12. MarkS22

    MarkS22 Member

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    An autonomous car will do everything to avoid an accident. In an extreme fringe case, like a child running into the street, you're talking about: (1) The child was completely hidden behind something (and hidden to considerably more sensors than human eyes, including multiple cameras, radar, LIDAR, etc) and (2) the child darted into a roadway where the car was going the speed limit, but without time to stop with a near-perfect reaction time and expert defensive driving techniques.

    Remember, when going 30mph, alert humans waste roughly 50ft for reaction time and 30ft for moving their foot from accelerator to brake after deciding to take action. Once the brakes are engaged, the car will stop in, say, another 40ft. An autonomous car will react and brake in 40ft. So, they're stopping 80ft sooner at a relatively slow 30mph. (The difference is more dramatic as speeds increase.) I think people underestimate the huge reaction time (mental and physical) that humans add to actually avoiding an accident. To me, this nullifies the argument of calculation on "value of life" because--given identical scenarios--the autonomous car has stopped before a human could even make a decision and engage the brakes or swerve.
     
  13. Cosmacelf

    Cosmacelf Active Member

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    Actually I just realized what Apple is doing with their rumored electric car project. They will likely license googles tech and have a purpose built electric driverless car. This would appeal to Apple since it is a green field design problem - what does a car look like that has no steering wheel and no driver? And the rumored 2020 date would allow Google to perfect their technology before Apple used it.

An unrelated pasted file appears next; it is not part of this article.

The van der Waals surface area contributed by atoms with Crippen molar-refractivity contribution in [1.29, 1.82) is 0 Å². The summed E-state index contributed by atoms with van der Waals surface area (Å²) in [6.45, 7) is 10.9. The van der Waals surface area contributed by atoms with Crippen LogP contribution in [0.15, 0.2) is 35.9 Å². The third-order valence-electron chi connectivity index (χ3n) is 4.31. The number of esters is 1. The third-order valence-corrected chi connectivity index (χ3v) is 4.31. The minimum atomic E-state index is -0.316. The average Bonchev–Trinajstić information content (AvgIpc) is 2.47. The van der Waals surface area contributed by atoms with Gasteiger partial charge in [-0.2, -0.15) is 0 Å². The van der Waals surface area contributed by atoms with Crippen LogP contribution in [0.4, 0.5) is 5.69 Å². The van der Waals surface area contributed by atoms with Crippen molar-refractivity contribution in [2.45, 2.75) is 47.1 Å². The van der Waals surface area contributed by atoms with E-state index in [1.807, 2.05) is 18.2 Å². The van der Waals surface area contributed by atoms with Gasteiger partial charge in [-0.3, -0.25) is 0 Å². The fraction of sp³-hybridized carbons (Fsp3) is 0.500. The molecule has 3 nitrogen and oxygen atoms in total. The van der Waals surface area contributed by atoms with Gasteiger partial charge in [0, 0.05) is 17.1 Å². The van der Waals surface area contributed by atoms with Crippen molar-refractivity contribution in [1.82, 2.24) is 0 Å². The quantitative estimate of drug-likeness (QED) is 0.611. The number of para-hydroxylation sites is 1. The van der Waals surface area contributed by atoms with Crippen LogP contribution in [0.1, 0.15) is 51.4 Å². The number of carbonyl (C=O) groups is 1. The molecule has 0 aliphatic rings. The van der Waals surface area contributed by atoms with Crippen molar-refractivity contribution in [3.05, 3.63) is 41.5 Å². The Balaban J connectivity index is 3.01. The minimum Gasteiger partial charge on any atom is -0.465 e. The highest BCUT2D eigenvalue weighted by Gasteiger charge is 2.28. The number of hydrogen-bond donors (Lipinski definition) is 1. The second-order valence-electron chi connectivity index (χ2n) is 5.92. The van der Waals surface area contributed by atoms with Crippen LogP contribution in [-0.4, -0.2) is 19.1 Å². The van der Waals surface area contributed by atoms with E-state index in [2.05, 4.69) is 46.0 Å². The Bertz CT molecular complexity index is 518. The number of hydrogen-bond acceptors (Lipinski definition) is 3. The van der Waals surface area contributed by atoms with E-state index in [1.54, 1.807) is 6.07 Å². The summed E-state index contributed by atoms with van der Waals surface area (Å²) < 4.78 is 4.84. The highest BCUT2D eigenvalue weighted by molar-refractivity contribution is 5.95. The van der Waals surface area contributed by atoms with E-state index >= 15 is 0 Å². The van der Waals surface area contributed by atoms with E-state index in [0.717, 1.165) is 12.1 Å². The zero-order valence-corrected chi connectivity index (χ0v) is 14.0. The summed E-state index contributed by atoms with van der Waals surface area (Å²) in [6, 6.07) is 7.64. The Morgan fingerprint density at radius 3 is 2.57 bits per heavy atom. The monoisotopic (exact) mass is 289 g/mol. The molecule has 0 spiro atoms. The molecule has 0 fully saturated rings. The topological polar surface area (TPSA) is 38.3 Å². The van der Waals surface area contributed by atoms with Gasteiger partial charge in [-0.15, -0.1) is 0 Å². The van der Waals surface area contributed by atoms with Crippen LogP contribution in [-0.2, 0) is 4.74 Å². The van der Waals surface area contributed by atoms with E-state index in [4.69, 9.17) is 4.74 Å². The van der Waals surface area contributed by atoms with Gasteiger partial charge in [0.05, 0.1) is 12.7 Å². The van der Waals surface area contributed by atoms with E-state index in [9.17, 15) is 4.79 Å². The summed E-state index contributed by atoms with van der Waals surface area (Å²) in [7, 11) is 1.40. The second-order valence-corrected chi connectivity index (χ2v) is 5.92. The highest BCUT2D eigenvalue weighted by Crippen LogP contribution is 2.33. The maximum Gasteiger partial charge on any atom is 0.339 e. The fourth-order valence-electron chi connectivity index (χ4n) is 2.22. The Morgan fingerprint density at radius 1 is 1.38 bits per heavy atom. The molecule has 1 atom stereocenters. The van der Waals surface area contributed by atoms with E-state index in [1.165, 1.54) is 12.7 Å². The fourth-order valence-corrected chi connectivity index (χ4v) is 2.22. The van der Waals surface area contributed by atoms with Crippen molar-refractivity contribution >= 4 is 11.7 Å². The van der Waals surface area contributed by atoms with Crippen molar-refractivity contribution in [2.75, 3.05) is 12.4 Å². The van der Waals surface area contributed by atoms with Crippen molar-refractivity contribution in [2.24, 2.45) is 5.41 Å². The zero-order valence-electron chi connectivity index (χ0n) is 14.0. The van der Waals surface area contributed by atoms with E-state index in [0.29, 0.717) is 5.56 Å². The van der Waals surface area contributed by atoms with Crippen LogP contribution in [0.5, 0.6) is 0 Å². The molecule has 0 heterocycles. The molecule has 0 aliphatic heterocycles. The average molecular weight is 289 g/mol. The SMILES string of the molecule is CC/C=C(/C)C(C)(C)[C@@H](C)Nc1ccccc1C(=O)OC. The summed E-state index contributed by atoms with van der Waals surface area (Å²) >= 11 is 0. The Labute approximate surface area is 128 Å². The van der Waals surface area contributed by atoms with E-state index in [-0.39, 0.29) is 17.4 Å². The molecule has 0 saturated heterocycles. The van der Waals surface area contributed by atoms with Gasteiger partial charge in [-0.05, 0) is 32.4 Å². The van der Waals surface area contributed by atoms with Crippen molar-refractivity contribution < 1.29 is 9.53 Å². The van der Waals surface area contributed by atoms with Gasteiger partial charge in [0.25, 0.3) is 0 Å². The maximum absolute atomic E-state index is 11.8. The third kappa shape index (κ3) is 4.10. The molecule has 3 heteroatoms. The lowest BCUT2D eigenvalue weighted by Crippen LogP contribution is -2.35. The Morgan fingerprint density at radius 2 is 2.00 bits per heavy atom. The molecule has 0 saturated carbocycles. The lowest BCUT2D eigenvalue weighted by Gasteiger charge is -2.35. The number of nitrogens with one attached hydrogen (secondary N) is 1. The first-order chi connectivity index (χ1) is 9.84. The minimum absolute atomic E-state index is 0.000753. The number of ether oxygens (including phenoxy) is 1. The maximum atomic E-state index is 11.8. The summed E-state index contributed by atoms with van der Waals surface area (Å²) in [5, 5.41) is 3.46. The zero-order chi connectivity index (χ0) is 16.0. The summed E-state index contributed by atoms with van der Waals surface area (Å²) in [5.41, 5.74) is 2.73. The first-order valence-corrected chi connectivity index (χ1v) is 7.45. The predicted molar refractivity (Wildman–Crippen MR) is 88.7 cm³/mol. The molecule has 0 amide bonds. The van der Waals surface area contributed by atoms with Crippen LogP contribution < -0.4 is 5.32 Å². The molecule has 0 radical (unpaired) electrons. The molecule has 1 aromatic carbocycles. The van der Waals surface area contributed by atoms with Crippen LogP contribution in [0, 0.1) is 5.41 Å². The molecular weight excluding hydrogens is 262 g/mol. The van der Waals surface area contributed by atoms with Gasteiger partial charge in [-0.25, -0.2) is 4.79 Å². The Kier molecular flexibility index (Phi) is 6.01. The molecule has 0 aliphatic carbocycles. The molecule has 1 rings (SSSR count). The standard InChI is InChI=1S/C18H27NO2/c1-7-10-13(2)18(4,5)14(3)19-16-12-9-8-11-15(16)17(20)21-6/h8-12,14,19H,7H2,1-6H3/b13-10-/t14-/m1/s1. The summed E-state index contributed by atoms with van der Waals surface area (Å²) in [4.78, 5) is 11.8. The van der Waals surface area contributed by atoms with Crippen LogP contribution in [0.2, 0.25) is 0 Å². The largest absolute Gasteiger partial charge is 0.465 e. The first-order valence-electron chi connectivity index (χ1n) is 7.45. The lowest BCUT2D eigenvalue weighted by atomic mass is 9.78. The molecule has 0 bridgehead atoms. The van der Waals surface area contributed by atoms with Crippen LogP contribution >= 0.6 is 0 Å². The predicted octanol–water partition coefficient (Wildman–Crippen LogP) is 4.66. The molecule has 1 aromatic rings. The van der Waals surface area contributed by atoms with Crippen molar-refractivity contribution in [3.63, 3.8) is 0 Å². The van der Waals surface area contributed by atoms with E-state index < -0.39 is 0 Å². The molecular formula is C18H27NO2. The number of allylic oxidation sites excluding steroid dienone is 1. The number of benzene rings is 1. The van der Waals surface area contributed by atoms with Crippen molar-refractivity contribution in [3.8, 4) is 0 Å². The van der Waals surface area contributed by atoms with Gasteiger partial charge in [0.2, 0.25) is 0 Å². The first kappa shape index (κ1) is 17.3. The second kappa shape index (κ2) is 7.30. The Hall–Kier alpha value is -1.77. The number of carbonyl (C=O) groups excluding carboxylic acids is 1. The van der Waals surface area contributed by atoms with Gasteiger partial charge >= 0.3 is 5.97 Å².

Meanwhile Tesla has no real program in place for a truly autonomous vehicle.
     
  14. MarkS22

    MarkS22 Member

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    MobileEye is the providing at least some of the Autopilot hardware for Tesla. They had their own presentation earlier this year demonstrating their technology and road-map to a fully autonomous car, specifically addressing how they differ from Google: The Future of Computer Vision and Automated Driving by Prof. Amnon Shashua - YouTube

    It's particularly interesting to compare what their systems "see" in comparison to Google. To me, it seems as though Google is downplaying the ability for driver assist to evolve because they're attacking the problem from a different direction. Maybe they're right, but MobileEye isn't a tiny company... they're valued at 12 billion and dedicated strictly to optical image systems for the auto industry. Sure, Google is 37 times larger, but how much of that is dedicated to autonomous driving?
     
  15. Matteo

    Matteo Member

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    #15 Matteo, Aug 8, 2015
    Last edited by a moderator: Mar 13, 2016
    I have to say I agree with the Google guy. Tesla's radar can see things in front of the car, however it is not a smart system that recognises a cyclist or pedestrian and then anticipates future movements.

    TpwsuRpm.jpg